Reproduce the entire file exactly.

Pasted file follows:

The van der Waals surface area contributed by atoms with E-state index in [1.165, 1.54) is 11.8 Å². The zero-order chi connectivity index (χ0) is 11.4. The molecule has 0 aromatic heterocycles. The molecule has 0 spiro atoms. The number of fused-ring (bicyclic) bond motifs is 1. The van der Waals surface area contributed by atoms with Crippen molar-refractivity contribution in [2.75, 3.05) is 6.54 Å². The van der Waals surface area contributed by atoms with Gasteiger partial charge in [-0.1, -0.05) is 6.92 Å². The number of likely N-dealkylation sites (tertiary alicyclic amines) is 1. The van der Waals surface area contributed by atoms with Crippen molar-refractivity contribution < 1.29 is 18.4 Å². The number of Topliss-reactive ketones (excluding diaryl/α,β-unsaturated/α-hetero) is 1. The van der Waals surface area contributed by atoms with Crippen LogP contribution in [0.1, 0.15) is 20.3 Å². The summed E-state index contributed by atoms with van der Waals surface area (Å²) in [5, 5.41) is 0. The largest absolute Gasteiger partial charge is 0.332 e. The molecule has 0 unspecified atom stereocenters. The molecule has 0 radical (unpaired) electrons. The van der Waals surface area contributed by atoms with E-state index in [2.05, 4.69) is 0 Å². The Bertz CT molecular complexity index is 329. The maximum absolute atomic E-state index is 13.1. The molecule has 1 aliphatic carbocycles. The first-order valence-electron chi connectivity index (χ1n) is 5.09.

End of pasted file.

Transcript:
The van der Waals surface area contributed by atoms with E-state index in [1.165, 1.54) is 11.8 Å². The zero-order chi connectivity index (χ0) is 11.4. The molecule has 0 aromatic heterocycles. The molecule has 0 spiro atoms. The number of fused-ring (bicyclic) bond motifs is 1. The van der Waals surface area contributed by atoms with Crippen molar-refractivity contribution in [2.75, 3.05) is 6.54 Å². The van der Waals surface area contributed by atoms with Gasteiger partial charge in [-0.1, -0.05) is 6.92 Å². The number of likely N-dealkylation sites (tertiary alicyclic amines) is 1. The van der Waals surface area contributed by atoms with Crippen molar-refractivity contribution < 1.29 is 18.4 Å². The number of Topliss-reactive ketones (excluding diaryl/α,β-unsaturated/α-hetero) is 1. The van der Waals surface area contributed by atoms with Crippen LogP contribution in [0.1, 0.15) is 20.3 Å². The summed E-state index contributed by atoms with van der Waals surface area (Å²) in [5, 5.41) is 0. The largest absolute Gasteiger partial charge is 0.332 e. The molecule has 0 unspecified atom stereocenters. The molecule has 0 radical (unpaired) electrons. The van der Waals surface area contributed by atoms with E-state index in [2.05, 4.69) is 0 Å². The Bertz CT molecular complexity index is 329. The maximum absolute atomic E-state index is 13.1. The molecule has 1 aliphatic carbocycles. The first-order valence-electron chi connectivity index (χ1n) is 5.09.